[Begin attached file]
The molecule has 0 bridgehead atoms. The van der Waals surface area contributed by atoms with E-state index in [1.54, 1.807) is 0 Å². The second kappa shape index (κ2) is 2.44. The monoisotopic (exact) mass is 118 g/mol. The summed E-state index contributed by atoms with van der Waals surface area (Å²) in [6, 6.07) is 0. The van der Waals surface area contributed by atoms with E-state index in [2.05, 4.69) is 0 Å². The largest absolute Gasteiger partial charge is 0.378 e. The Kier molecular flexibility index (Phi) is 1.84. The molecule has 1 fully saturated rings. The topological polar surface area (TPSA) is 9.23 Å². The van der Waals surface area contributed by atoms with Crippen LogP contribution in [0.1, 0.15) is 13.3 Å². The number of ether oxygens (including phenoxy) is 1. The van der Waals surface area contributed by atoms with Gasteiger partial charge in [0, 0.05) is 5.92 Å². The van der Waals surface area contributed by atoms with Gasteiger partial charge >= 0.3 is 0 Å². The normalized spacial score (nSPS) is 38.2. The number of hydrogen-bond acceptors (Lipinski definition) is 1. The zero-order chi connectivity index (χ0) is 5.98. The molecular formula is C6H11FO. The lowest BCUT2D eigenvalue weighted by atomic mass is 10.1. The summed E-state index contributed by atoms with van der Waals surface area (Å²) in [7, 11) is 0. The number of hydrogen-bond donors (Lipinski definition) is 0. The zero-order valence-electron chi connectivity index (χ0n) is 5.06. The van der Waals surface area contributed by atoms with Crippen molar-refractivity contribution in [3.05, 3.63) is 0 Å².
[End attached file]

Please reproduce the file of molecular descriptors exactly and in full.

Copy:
The molecule has 0 bridgehead atoms. The van der Waals surface area contributed by atoms with E-state index in [1.54, 1.807) is 0 Å². The second kappa shape index (κ2) is 2.44. The monoisotopic (exact) mass is 118 g/mol. The summed E-state index contributed by atoms with van der Waals surface area (Å²) in [6, 6.07) is 0. The van der Waals surface area contributed by atoms with E-state index in [2.05, 4.69) is 0 Å². The largest absolute Gasteiger partial charge is 0.378 e. The Kier molecular flexibility index (Phi) is 1.84. The molecule has 1 fully saturated rings. The topological polar surface area (TPSA) is 9.23 Å². The van der Waals surface area contributed by atoms with Crippen LogP contribution in [0.1, 0.15) is 13.3 Å². The number of ether oxygens (including phenoxy) is 1. The van der Waals surface area contributed by atoms with Gasteiger partial charge in [0, 0.05) is 5.92 Å². The van der Waals surface area contributed by atoms with Gasteiger partial charge >= 0.3 is 0 Å². The normalized spacial score (nSPS) is 38.2. The number of hydrogen-bond acceptors (Lipinski definition) is 1. The zero-order chi connectivity index (χ0) is 5.98. The molecular formula is C6H11FO. The lowest BCUT2D eigenvalue weighted by atomic mass is 10.1. The summed E-state index contributed by atoms with van der Waals surface area (Å²) in [7, 11) is 0. The number of hydrogen-bond donors (Lipinski definition) is 0. The zero-order valence-electron chi connectivity index (χ0n) is 5.06. The van der Waals surface area contributed by atoms with Crippen molar-refractivity contribution in [3.05, 3.63) is 0 Å².